Country/State of Observation


Not many surprises here- a huge chunk of my photos came from a summer internship in Indonesia in 2011 (by far my most productive year). Otherwise largely what I expected, mostly US with some additions from my time in Japan in 2010 (when I was sadly not taking a ton of photos) and my trip to Belize last year. I am glad to report I will be shortly adding Mexico to this list as I am heading down there for a conference and shrimp taxonomy workshop next month.

Photo Type


Again, this result is not surprising as I only began taking white box photos somewhat recently. However, I am pleased to see that I have white box photos of over 10% of my observations, which is nice.

Year of Observation


This one saddens me a bit- nearly two thirds of my photos were taken in 2011-12. I did make long distance relocations in both 2013 and 2014, but I don’t really have an excuse for the last few years. It is with this thought that I would like to make a bold proclaimation- between the ages of 17-27, I observed and photographed 1,380 arthropods, but by the time I am 37, that number will be at least 5,000. This will effectively mean tripling my efforts and observation rate, not an easy task by any means. However, I am determined, and also now that I have a database system in place I will have a way to monitor my progress and hopefully stay on my path to 5,000.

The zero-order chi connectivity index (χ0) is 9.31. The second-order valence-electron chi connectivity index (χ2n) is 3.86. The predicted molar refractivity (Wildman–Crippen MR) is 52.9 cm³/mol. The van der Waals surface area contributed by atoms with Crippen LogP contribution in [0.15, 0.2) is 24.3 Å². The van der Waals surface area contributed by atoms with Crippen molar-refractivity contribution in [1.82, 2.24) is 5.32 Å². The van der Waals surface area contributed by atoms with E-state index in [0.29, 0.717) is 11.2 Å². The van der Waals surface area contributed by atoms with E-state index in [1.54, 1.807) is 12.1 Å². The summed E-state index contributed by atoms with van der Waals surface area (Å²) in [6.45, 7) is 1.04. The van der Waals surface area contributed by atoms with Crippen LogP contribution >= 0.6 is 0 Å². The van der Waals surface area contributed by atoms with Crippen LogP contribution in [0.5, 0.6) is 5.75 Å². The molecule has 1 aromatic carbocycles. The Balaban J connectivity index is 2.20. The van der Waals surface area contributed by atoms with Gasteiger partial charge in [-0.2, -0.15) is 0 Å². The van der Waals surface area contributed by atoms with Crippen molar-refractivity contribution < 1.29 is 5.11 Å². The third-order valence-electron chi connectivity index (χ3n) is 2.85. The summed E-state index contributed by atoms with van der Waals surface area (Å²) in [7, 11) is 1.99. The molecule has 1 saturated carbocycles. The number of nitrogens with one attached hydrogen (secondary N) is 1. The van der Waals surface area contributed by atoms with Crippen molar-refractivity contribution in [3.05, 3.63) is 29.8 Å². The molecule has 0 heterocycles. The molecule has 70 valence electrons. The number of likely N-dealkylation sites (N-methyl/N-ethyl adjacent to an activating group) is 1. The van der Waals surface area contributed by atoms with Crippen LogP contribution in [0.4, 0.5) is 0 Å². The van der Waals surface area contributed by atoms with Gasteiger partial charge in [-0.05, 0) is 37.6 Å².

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Mr. and Mrs.


A male reddish brown stag beetle (Lucanus capreolus)

Humans may think of February as the right time for valentines day, but if you are a stag beetle the right time to find your soulmate is the heat of summer. I found my first reddish stag beetleĀ  (Lucanus capreolus) a few weeks ago, the female pictured here, and within a week I found a male counterpart. This species mates in the summer, after which females oviposit in rotting wood. The larvae feed on the wood until they pupate and the cycle continues.


A female reddish brown stag beetle (Lucanus capreolus)

The stag beetles (family Lucanidae) is remarkable for their sexual dimorphism: males have large, ornamental mandibles whereas females have smaller ones. This is due to a unique behavior, related to sexual selection. Males engage in ritualistic battles of strength over mates by locking their huge mandibles and trying to lift their opponent like a sumo wrestler. I have never witnessed this behavior in person but I have seen plenty of videos, some enthusiastically narrated by Japanese announcers.


The enlarged mandibles of male L.capreolus are used in contests for females


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Bugstock 2016